Hike Into 2022

Hike Into 2022

Join Uloha as we hike into the New Year by exploring Oahu's State Parks. 

Most of the state parks on O‘ahu protect natural areas and provide an opportunity for people to enjoy them. The biggest difference between a state park and a recreation area (see below) is infrastructure – state parks tend to be more strictly managed and provide more amenities, like bathrooms, campgrounds, picnic areas, bird sanctuaries, etc. (this is not true in all cases, but generally speaking).

Visit the following State Parks, snap a photo of yourself on the trail, and submit your entries (use this link) by 1/31/22 to get hooked up with the goods. 

KAʻENA POINT STATE PARK

Park Description and Highlights: Kaʻena Point State Park occupies the northwest corner of O‘ahu, with access points from both the north shore and the leeward side. It is a wonderful out-of-the-way recreation area, with opportunities for whale watching (Nov-Mar), hiking, snorkeling, fishing, and exploring tide pools. The Hawaiian monk seal is also known to rest in this area.

AHUPUAʻA ʻO KAHANA STATE PARK

Park Description and Highlights: Ahupuaʻa ʻO Kahana State Park, better and more casually known as Kahana Valley, is tucked away on the rural Windwardside, about 30 minutes north of Kanehoe.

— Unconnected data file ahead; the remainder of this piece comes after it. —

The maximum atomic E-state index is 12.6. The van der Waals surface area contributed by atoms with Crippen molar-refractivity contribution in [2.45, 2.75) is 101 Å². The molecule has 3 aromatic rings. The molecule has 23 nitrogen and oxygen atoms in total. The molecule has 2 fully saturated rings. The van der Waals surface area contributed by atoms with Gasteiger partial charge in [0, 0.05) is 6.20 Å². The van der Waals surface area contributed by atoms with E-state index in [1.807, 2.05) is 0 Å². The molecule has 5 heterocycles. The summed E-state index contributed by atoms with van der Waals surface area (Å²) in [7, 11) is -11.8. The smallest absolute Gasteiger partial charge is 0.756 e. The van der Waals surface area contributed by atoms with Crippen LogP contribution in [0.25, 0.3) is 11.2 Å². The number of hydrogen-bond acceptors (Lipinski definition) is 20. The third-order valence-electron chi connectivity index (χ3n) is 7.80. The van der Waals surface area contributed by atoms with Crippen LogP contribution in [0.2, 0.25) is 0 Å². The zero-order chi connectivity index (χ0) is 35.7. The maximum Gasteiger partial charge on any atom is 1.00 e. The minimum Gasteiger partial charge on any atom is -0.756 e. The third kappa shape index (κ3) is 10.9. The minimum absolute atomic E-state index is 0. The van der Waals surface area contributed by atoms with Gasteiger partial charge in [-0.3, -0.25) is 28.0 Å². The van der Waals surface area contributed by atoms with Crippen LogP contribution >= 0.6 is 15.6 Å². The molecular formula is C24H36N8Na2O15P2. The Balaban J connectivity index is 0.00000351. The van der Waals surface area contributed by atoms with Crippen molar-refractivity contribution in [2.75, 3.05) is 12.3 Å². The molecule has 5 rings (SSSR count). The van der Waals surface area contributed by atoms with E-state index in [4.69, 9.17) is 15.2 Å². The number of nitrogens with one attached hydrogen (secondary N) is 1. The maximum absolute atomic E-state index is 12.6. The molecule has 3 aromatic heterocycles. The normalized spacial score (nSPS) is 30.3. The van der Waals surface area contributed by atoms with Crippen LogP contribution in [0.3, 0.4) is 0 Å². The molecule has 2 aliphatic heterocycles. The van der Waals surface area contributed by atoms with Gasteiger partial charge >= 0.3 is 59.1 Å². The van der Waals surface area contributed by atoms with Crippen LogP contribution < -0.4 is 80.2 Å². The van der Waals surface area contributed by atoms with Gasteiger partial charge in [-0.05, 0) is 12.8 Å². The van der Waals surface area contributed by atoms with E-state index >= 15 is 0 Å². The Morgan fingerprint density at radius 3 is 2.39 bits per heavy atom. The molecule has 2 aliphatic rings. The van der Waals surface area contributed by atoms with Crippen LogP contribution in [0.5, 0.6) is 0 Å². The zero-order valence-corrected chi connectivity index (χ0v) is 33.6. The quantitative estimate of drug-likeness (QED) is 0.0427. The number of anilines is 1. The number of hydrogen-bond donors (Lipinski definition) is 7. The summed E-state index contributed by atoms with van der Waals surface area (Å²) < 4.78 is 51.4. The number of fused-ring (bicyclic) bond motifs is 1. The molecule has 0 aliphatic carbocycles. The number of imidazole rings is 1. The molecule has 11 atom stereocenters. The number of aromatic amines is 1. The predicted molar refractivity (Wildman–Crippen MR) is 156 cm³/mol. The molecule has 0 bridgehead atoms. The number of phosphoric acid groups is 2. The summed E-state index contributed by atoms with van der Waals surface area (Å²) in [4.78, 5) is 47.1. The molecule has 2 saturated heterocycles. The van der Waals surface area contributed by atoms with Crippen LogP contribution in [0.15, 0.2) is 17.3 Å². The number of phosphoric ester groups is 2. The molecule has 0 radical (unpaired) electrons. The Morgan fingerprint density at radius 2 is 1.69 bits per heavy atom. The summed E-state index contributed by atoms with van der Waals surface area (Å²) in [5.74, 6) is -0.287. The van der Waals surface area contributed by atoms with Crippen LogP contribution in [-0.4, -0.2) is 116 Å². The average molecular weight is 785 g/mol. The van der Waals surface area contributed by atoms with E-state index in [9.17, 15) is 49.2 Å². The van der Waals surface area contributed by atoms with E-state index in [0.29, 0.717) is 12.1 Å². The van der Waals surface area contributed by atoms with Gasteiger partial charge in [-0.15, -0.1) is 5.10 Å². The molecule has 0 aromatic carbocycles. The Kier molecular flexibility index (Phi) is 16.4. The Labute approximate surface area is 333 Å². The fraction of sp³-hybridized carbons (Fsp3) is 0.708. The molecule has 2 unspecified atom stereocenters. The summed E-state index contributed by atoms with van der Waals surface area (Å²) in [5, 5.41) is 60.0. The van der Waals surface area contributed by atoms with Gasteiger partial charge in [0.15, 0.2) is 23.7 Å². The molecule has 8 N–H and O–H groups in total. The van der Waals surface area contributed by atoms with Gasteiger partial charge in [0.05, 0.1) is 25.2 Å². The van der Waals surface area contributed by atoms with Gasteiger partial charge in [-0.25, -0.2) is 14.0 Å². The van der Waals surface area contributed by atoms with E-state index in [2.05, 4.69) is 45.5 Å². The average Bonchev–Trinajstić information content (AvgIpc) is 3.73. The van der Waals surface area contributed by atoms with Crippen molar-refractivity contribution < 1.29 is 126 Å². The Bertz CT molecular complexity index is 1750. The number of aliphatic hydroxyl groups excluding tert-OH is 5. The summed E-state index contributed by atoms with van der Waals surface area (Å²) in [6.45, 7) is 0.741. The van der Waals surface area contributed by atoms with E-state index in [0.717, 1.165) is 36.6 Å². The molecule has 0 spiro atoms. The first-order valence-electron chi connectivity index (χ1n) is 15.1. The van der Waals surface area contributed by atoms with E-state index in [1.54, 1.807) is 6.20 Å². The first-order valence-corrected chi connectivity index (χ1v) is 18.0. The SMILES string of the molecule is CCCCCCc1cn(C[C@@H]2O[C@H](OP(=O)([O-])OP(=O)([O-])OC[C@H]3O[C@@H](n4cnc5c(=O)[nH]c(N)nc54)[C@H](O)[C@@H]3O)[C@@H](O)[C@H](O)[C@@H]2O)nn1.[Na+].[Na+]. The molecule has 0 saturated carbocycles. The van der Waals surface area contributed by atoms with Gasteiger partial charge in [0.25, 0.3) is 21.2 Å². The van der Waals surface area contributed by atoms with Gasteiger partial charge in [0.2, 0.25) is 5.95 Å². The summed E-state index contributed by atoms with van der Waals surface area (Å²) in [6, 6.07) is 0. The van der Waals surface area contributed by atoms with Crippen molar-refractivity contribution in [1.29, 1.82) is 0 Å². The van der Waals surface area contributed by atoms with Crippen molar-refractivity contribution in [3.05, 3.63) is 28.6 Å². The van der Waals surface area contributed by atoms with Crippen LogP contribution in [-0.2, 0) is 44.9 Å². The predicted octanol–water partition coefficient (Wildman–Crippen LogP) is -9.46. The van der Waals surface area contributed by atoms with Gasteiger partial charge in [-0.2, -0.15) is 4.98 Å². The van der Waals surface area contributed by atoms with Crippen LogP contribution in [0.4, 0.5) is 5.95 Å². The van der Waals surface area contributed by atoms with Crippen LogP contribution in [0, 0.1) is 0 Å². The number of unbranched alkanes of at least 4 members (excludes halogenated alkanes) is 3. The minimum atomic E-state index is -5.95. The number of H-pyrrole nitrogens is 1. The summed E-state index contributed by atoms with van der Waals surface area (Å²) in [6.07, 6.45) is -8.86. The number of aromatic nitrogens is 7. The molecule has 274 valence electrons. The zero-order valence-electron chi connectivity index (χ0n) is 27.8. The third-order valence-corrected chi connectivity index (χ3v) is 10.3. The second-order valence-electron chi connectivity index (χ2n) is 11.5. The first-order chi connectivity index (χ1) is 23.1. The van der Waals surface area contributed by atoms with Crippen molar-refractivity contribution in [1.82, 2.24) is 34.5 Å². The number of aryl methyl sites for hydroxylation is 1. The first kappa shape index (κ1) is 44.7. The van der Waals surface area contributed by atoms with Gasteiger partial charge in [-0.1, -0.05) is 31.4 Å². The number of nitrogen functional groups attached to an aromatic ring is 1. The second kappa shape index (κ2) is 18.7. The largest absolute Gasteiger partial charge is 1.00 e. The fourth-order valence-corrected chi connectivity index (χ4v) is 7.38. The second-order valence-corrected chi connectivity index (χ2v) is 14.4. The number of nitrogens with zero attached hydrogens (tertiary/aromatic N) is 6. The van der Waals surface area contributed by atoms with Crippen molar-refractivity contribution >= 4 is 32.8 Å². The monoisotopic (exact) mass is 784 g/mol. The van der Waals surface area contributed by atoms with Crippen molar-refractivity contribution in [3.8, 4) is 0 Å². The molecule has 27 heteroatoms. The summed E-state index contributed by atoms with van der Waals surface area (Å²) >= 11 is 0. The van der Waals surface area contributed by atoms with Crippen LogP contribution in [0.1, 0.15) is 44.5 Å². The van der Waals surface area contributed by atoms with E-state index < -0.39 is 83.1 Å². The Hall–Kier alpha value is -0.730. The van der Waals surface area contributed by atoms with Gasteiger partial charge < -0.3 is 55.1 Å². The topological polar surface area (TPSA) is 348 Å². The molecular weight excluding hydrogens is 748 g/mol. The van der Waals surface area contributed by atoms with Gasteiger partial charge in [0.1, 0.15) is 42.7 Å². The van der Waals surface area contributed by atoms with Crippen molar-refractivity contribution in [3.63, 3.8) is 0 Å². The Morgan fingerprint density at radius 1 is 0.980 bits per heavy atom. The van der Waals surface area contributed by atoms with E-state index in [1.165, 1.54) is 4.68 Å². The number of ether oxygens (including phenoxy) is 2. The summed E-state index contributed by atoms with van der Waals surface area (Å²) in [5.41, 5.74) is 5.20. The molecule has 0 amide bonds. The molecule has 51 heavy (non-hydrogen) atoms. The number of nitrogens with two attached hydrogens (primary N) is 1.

HEʻEIA STATE PARK

Park Description and Highlights: Heʻeia State Park sits on the northern edge of Kaneohe. A small peninsula, it juts out into Kaneohe Bay, providing really nice views of the bay and the windward coastline. It is small and well-regulated, with a closed-in pavilion, visitor’s kiosk, bathrooms, and event space.

KE’EHI LAGOON MEMORIAL STATE PARK

Park Description and Highlights: Ke’ehi Lagoon Memorial State Park is a small, green park in between downtown and the airport. Local paddling groups launch from here, and there are tennis courts as well as open green space, picnic tables, and a curvy, sandy beach. The water is protected and calm, making it a popular after-work spot for locals.